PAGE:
Your dental health is one of the MOST important components of a long and healthy life and for most, this should start as early as possible. By helping your children learn the importance of going to the dentist at an early age, you’ll set them up for a lifetime of good oral health!
What should you expect in their dental progression as your children grow up?
Baby’s first teeth
People usually think of a newborn baby as having no teeth. But the 20 primary teeth (baby teeth) that will erupt during the first three years already are present at birth in the baby’s jawbones. At birth, most of the crowns (i.e. the white tooth part we see) are almost complete, and the chewing surfaces of the permanent molars have begun forming.
Primary teeth are important in normal development – for chewing, speaking and appearance. In addition, primary teeth hold the space in the jaws fro the permanent teeth. Both primary and permanent teeth help give the face its shape and form.
A baby’s front four teeth usually come in first, typically at or about six months of age, although some children don’t have their first tooth until twelve or fourteen months. Most children have full set of 20 primary teeth by the time they are three years old. As your child grow, the jaws also grow, making room for the permanent teeth that will begin to erupt at about age six. At the same time, the roots of the primary teeth begin to be absorbed by the tissues around them, and the permanent teeth under them begin to erupt. Typically, children have the majority of their permanent teeth by 12 to 14 years of age. The remaining four permanent molars, often called wisdom teeth, erupt around age 21 to complete the set of 32 permanent teeth.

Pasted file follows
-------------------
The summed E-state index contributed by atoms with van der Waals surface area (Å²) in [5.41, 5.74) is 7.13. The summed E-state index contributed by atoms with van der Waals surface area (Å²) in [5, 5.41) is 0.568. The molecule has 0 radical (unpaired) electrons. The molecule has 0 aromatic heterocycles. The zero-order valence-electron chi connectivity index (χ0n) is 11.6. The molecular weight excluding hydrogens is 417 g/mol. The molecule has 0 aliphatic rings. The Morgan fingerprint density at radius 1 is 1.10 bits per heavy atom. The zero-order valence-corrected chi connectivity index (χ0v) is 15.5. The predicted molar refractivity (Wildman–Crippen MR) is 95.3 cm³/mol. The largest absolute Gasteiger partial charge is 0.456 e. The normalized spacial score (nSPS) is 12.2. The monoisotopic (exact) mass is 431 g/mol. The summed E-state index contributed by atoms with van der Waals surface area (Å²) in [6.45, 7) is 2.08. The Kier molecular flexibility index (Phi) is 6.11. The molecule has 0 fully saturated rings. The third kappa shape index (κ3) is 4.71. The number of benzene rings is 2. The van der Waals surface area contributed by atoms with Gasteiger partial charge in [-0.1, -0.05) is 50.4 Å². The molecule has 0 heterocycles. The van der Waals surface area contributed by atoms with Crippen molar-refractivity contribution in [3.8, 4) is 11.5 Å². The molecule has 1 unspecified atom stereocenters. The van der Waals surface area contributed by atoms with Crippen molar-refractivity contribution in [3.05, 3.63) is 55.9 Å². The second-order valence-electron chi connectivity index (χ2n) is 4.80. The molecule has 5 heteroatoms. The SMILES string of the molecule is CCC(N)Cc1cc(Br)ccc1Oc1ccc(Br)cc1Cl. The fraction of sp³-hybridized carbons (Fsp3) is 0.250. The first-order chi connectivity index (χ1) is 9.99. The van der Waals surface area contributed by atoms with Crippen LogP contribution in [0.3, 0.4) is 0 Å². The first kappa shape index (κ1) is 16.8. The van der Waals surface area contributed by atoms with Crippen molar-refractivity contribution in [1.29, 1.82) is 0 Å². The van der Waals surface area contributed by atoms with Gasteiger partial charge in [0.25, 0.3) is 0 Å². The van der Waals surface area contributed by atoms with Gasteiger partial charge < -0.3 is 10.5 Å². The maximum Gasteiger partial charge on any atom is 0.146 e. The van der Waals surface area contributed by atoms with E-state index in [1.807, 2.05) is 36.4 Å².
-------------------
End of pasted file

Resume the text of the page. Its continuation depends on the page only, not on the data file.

When teeth begin erupting, some babies may have sore or tender gums. Gently rubbing your child’s gums with a clean finger or a wet gauze pad can be soothing. You also can give the baby a clean teething ring to chew on, by never dipped in sugar or syrup. If your child is still cranky and uncomfortable, consult your dentist or physician. contrary to common belief, fever is not normal for a teething baby. If your infant has an unusually high or persistent fever while teething, call your physician.
The Transition Years
As children develop, their jaws and faces continue to change. The transition from baby teeth to adult teeth is gradual. by the time they reach adulthood, most children will progress from their 20 primary teeth(baby teeth) to 32 permanent (adult) teeth. All the while, the jaw gradually expands to make room for the additional 12 teeth.